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Monday, February 13, 2012

2nd Take: MAYA HISTORY AND RELIGION

BOOK REVIEW
Maya History And Religion
by J. Eric S. Thompson
University of Oklahoma
p. 1979
Civilization of the American Indian Series No. 99

(FIRST REVIEW PUBLISHED 1/26/2011)


     I've now read this book twice- I read it at the beginning of last year and didn't really get it, since then I've read, Maya Resistance to Spanish Rule: Time and History on A Colonial Frontier (REVIEW 9/29/11), The Conquest of the Last Mayan Kingdom (Review 10/9/11) both by Grant T. Jones, Quiche Conquest: Centralism and Regionalism in Highland Guatemalan State Development by John W. Fox (Review 10/12/11) and The Caste War of Yucatan by Nelson Reed (Review 10/24/11.)


    As I've written before, there are two main subjects in Mayan History, The Classic Period (up to 900 AD) and the Post-Classic Period (until Spanish contact and after.)  Historically, the Classic Period received the lion's share of the attention, with the post-classic period given less attention.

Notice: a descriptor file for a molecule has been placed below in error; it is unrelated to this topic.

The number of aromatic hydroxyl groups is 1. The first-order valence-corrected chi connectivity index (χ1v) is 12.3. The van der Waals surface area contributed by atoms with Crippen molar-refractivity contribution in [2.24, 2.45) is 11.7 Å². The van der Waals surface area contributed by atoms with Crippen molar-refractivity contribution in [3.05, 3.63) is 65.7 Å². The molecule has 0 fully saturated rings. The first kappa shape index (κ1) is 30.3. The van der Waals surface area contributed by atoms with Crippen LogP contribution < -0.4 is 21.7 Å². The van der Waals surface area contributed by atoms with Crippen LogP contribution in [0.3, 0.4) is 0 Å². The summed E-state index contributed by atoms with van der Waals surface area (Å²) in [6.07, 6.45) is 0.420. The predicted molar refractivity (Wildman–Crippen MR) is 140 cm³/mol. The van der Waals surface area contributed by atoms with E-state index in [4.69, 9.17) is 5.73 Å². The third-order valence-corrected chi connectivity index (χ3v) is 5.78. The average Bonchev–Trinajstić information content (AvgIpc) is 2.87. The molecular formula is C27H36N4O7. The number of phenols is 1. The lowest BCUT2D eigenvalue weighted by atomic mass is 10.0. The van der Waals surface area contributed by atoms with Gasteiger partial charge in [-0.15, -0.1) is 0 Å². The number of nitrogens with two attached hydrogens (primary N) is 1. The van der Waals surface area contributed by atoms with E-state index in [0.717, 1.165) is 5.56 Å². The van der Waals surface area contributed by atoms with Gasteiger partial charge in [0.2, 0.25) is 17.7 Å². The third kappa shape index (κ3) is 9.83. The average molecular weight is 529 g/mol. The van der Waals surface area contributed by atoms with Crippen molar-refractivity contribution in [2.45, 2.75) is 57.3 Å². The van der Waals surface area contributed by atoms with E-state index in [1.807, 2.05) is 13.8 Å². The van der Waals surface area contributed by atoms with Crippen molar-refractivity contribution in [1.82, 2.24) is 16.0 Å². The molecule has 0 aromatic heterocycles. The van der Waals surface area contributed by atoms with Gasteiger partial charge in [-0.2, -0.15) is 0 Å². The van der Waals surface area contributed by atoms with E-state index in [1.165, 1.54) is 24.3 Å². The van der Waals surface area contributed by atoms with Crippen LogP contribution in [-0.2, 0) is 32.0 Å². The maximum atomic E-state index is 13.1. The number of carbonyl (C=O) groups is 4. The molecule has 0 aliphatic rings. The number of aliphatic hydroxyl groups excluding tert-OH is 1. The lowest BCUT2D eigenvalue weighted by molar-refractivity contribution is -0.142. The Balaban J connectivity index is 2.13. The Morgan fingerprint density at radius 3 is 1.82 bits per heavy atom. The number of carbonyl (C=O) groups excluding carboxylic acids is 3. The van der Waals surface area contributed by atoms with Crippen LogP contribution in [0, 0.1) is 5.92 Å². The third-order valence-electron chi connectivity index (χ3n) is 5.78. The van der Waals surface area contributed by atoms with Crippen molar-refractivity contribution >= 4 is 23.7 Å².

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  HOME BASE OF THE PUTUN MAYA


   In terms of the post-classic period history, Thompson's main thesis is that the Putun Maya were the main "movers and shakers" in the post classic period in a way that the Macedonians were the main movers and shakers of post-classic Greek history prior to the Romans.  The Putun had their home base at the southern end of the Gulf of Mexico, and in that place they had contact with the dynamic Mexican civilization located to the North.   Thompson hypothesizes that the Putun Maya sent out multiple conquering parties to the East, where they established the Mayan dynasty at Chichen Itza and to the South, where satellite kingdoms were set up in the river valley's of contemporary Guatemala


   Thompson identified two major invasions to the east, the earlier of which was more "Mayan" in composition, and the later of which was more Mexican- it is from this second, lesser invasion that the idea of post-Classic Mayan domination by the Mexican's arose.  In fact, post-classic Mayan Empires were likely a blend of existing Mayan elites with an overlay of Mexican warrior culture. 


    More recent scholarship postulates that initial Mayan civilization was inspired by the Olmec- see the recent articles in the New York Times by archaeologists excavating the Ceibal site in Guatemala. (NEW YORK TIMES)


  I am left with the distinct impression that pre-Contact Mesoamerica developed arm in arm as it were, with the initial moves forward made by the Olmec and a key event being the domestication of Maize- which allowed complex civilizations to flourish in the areas inhabited by the Maya.



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